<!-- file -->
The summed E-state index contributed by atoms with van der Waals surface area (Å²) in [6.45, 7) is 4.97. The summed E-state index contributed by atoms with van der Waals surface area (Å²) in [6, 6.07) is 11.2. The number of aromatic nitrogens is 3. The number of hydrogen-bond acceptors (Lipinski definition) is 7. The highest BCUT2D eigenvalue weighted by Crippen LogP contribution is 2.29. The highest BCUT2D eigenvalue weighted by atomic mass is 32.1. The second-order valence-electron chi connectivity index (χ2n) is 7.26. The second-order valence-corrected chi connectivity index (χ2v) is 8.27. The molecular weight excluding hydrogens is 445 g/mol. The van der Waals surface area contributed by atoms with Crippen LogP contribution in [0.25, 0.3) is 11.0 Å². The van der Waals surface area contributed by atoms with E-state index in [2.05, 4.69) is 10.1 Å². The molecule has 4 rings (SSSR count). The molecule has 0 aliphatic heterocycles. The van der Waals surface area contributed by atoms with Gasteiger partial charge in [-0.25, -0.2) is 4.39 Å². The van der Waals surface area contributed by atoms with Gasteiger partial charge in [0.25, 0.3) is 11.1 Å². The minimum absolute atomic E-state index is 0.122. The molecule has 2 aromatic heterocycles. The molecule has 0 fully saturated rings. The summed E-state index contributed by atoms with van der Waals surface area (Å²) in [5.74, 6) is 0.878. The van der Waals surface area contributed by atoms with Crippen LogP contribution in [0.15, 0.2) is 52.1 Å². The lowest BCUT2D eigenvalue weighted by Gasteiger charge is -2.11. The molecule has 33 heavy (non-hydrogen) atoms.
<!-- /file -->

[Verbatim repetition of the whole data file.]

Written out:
The summed E-state index contributed by atoms with van der Waals surface area (Å²) in [6.45, 7) is 4.97. The summed E-state index contributed by atoms with van der Waals surface area (Å²) in [6, 6.07) is 11.2. The number of aromatic nitrogens is 3. The number of hydrogen-bond acceptors (Lipinski definition) is 7. The highest BCUT2D eigenvalue weighted by Crippen LogP contribution is 2.29. The highest BCUT2D eigenvalue weighted by atomic mass is 32.1. The second-order valence-electron chi connectivity index (χ2n) is 7.26. The second-order valence-corrected chi connectivity index (χ2v) is 8.27. The molecular weight excluding hydrogens is 445 g/mol. The van der Waals surface area contributed by atoms with Crippen LogP contribution in [0.25, 0.3) is 11.0 Å². The van der Waals surface area contributed by atoms with E-state index in [2.05, 4.69) is 10.1 Å². The molecule has 4 rings (SSSR count). The molecule has 0 aliphatic heterocycles. The van der Waals surface area contributed by atoms with Gasteiger partial charge in [-0.25, -0.2) is 4.39 Å². The van der Waals surface area contributed by atoms with Gasteiger partial charge in [0.25, 0.3) is 11.1 Å². The minimum absolute atomic E-state index is 0.122. The molecule has 2 aromatic heterocycles. The molecule has 0 fully saturated rings. The summed E-state index contributed by atoms with van der Waals surface area (Å²) in [5.74, 6) is 0.878. The van der Waals surface area contributed by atoms with Crippen LogP contribution in [0.15, 0.2) is 52.1 Å². The lowest BCUT2D eigenvalue weighted by Gasteiger charge is -2.11. The molecule has 33 heavy (non-hydrogen) atoms.